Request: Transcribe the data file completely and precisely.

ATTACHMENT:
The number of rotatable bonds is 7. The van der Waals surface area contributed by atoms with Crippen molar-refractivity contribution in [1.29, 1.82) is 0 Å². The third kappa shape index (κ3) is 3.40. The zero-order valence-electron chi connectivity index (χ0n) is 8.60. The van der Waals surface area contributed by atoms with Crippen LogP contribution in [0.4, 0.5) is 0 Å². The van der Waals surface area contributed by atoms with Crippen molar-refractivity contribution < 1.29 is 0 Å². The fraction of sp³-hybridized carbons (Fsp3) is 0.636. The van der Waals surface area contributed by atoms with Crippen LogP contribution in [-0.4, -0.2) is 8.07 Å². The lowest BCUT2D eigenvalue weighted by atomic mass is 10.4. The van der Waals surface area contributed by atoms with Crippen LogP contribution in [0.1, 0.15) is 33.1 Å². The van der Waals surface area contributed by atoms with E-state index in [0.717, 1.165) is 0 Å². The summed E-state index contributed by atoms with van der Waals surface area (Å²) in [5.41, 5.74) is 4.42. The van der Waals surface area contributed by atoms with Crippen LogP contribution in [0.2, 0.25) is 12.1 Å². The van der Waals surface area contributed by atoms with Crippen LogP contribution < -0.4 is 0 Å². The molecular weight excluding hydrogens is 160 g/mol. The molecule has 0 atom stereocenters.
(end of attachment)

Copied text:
The number of rotatable bonds is 7. The van der Waals surface area contributed by atoms with Crippen molar-refractivity contribution in [1.29, 1.82) is 0 Å². The third kappa shape index (κ3) is 3.40. The zero-order valence-electron chi connectivity index (χ0n) is 8.60. The van der Waals surface area contributed by atoms with Crippen LogP contribution in [0.4, 0.5) is 0 Å². The van der Waals surface area contributed by atoms with Crippen molar-refractivity contribution < 1.29 is 0 Å². The fraction of sp³-hybridized carbons (Fsp3) is 0.636. The van der Waals surface area contributed by atoms with Crippen LogP contribution in [-0.4, -0.2) is 8.07 Å². The lowest BCUT2D eigenvalue weighted by atomic mass is 10.4. The van der Waals surface area contributed by atoms with Crippen LogP contribution in [0.1, 0.15) is 33.1 Å². The van der Waals surface area contributed by atoms with E-state index in [0.717, 1.165) is 0 Å². The summed E-state index contributed by atoms with van der Waals surface area (Å²) in [5.41, 5.74) is 4.42. The van der Waals surface area contributed by atoms with Crippen LogP contribution in [0.2, 0.25) is 12.1 Å². The van der Waals surface area contributed by atoms with Crippen LogP contribution < -0.4 is 0 Å². The molecular weight excluding hydrogens is 160 g/mol. The molecule has 0 atom stereocenters.